What advancements are being made in the health care industry to help individuals with vision impairments?

Ellen Jamason:

Visual aids are beginning to integrate machine learning and artificial intelligence to help learn a patient’s everyday activities. The repetition of daily routine allows the technology to help the patient live independently without the fear or anxiety of decreased vision. The majority of artificial intelligence aids are very useful when (you are) outside of the home or in unfamiliar areas. Virtual and augmented reality are also available for increased magnification or to help contrast sensitive patients to resume their regimen in their homes.

Anthony Stephens:

There has been a lot of work done in the genetic therapy space toward combating some of the major causes of blindness and vision loss. Groups like the Foundation Fighting Blindness and Prevent Blindness America are leading the way in this space to prevent or delay many age-related eye conditions. But, that is just part of the story.

Technology has afforded many individuals access to vital health record information and other resources necessary to track their health progress. The ability to sync daily health data with smartphone apps also helps individuals take charge of their own health care, such as being able to access information online through the use of text-to-speech software or magnification apps. This is critical for the millions of Americans with diabetes who suffer from diabetic retinopathy and need to manage their health closely to prevent additional complications. Diabetes has become the leading cause of blindness in the United States for individuals over the age of 40.

Skylar Covich:

Medical research for vision faces a number of difficulties, especially because of the varying causes of vision problems. There are medications, injections, genetic therapies and artificial vision tools being developed, with many clinical trials but relatively slow progress for most causes of the most serious visual impairment.

How has technology changed the financial barriers that individuals with vision impairment face?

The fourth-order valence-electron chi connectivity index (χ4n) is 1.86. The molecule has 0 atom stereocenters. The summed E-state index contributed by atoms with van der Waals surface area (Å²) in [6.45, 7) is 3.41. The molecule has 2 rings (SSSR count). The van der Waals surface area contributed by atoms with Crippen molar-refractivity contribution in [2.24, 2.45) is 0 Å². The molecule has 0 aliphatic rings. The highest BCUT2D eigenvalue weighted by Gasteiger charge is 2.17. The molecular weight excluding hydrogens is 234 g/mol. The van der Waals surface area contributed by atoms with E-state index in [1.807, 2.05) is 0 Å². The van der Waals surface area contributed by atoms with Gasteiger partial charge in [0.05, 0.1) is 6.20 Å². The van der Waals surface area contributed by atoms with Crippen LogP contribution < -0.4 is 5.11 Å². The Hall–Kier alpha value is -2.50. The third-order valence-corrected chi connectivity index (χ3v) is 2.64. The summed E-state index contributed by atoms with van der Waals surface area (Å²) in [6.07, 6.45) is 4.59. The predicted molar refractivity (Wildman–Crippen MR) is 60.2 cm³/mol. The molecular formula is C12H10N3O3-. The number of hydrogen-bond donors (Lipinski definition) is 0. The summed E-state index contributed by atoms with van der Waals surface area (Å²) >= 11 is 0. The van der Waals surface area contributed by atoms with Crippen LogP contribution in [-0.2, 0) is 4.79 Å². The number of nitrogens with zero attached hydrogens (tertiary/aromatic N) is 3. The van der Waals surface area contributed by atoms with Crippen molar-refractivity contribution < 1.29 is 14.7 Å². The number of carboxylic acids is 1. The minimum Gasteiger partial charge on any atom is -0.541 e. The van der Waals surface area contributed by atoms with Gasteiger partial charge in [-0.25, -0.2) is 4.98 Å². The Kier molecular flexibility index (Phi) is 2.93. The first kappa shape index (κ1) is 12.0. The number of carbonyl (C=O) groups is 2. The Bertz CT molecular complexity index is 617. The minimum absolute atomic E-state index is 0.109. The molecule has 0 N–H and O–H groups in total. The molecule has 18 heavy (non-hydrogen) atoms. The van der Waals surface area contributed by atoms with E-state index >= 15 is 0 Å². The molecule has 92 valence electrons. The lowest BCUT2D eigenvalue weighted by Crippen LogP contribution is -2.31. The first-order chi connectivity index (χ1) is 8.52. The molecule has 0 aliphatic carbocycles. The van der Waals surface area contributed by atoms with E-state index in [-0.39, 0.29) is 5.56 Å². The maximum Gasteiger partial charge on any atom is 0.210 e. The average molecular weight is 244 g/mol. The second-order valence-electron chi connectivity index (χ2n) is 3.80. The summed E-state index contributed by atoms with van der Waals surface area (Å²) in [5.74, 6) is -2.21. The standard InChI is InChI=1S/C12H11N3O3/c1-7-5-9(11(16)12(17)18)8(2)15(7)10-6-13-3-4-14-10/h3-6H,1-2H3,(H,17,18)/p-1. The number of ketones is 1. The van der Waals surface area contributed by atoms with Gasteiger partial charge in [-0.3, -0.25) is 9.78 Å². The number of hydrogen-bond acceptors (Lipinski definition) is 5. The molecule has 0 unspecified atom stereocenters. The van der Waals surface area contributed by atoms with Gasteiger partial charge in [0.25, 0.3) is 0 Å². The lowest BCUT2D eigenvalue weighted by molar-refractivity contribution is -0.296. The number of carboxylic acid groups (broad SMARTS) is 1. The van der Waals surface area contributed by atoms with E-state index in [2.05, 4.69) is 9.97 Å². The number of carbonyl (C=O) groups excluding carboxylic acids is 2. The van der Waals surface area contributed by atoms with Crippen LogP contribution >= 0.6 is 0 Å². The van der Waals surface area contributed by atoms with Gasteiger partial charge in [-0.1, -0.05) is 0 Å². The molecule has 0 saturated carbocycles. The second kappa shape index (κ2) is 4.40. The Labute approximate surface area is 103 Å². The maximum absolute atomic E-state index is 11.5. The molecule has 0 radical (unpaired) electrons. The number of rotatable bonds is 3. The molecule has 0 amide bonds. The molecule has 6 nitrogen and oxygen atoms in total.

Ellen Jamason:

Managing finances is often a difficult task for people with vision loss. While people with low vision have difficulty reading, seeing numbers correctly is even more of a challenging task because there is no context to know if the numbers are read accurately. For example, misreading a word will often cause the sentence to be confusing or not make sense. In that case, the individual often pauses to re-read the section and correct the error. When looking at numbers, there is no contextual feedback. Technology has allowed financial information to become more accessible for people with chronic vision impairment in a variety of ways.

Electronic devices, such as video magnifiers, computers and tablets, allow the individual to enlarge print and numbers. Some devices can scan text and read aloud the information, which we describe as “text-to-speech” or “optical character recognition.” Some apps on the cell phone allow the person with low vision to be connected to a sighted volunteer or trained agent to assist the person visually. These programs use the camera in the cell phone to show the sighted volunteer or agent what the person with low vision might have difficulty seeing. For example, they could help sort through mail, so the person knows which are important to keep, such as bills or read the amount due and date the payment is due by.

Anthony Stephens:

Similar to access to health data, access to financial data has been a major turning point for people who are blind and visually impaired living a truly independent life. Smartphone apps for banking and investing have made it much easier to access one’s own information to track finances. And, during the COVID-19 pandemic when many who are blind are at risk to move freely in the community, apps like mobile bank deposits provide an accessible and safe alternative to going to the bank and having to ask for assistance to fill out withdrawal or deposit slips. One can also more freely research information or learn about their investments online, compared to receiving large print quarterly investment reports that were essentially inaccessible.

Skylar Covich:

In addition to the OrCam's capability of reading money, most online banking is accessible to those who are visually impaired. Unemployment is, unfortunately, still a serious problem for people who are blind. State departments of rehab and commissions for people who are blind help with funding technology and skills training for those who are unemployed. There is also Supplemental Security Income (SSI). Remote work does provide some new potential opportunities, though many of the best positions are competitive, and entry-level positions still often have accessibility challenges.

Tanja Milojevic:

Thanks to websites and accessible apps, it is much easier for people who are blind or visually impaired to find technologies that can help with basic banking and more advanced things. Bank of America's mobile app is a great example. It works very well with VoiceOver, and a person who is blind can set goals like saving for vacations or home improvements. It is easy to check your balance, transfer between your accounts, make mobile check deposits, especially important during COVID-19, transfer your cash rewards and pay off your credit card. The website, AppleVis, offers ideas on accessible money management apps. Simply filter results by mobile app for banking, and lots of results will pop up.

What tips do you have for someone who is visually impaired to become financially independent?

Ellen Jamason: